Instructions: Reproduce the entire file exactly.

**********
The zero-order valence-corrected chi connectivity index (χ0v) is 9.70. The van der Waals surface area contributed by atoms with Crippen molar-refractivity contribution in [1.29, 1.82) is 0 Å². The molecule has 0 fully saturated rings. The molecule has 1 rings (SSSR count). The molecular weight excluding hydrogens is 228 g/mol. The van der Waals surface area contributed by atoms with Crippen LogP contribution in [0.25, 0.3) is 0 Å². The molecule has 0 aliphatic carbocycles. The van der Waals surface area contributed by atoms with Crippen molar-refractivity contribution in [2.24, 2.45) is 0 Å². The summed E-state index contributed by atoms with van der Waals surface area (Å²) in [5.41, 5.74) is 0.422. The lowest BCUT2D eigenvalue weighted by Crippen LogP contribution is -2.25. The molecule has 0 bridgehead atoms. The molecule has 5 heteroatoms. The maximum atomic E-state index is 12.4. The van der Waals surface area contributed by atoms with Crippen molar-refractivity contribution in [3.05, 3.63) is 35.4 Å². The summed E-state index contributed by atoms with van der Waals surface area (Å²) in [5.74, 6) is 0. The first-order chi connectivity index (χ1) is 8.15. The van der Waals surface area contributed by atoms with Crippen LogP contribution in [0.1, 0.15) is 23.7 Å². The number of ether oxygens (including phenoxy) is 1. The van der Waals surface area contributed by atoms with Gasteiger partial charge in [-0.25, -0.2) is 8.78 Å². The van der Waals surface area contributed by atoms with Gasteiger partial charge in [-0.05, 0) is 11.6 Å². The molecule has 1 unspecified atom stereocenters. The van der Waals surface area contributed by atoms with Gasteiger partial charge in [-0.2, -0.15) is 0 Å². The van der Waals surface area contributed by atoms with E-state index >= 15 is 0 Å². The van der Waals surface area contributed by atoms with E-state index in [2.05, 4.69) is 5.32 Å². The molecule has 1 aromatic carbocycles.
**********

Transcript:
The zero-order valence-corrected chi connectivity index (χ0v) is 9.70. The van der Waals surface area contributed by atoms with Crippen molar-refractivity contribution in [1.29, 1.82) is 0 Å². The molecule has 0 fully saturated rings. The molecule has 1 rings (SSSR count). The molecular weight excluding hydrogens is 228 g/mol. The van der Waals surface area contributed by atoms with Crippen LogP contribution in [0.25, 0.3) is 0 Å². The molecule has 0 aliphatic carbocycles. The van der Waals surface area contributed by atoms with Crippen molar-refractivity contribution in [2.24, 2.45) is 0 Å². The summed E-state index contributed by atoms with van der Waals surface area (Å²) in [5.41, 5.74) is 0.422. The lowest BCUT2D eigenvalue weighted by Crippen LogP contribution is -2.25. The molecule has 0 bridgehead atoms. The molecule has 5 heteroatoms. The maximum atomic E-state index is 12.4. The van der Waals surface area contributed by atoms with Crippen molar-refractivity contribution in [3.05, 3.63) is 35.4 Å². The summed E-state index contributed by atoms with van der Waals surface area (Å²) in [5.74, 6) is 0. The first-order chi connectivity index (χ1) is 8.15. The van der Waals surface area contributed by atoms with Crippen LogP contribution in [0.1, 0.15) is 23.7 Å². The number of ether oxygens (including phenoxy) is 1. The van der Waals surface area contributed by atoms with Gasteiger partial charge in [-0.25, -0.2) is 8.78 Å². The van der Waals surface area contributed by atoms with Gasteiger partial charge in [-0.05, 0) is 11.6 Å². The molecule has 1 unspecified atom stereocenters. The van der Waals surface area contributed by atoms with Gasteiger partial charge in [-0.2, -0.15) is 0 Å². The van der Waals surface area contributed by atoms with E-state index >= 15 is 0 Å². The van der Waals surface area contributed by atoms with E-state index in [2.05, 4.69) is 5.32 Å². The molecule has 1 aromatic carbocycles.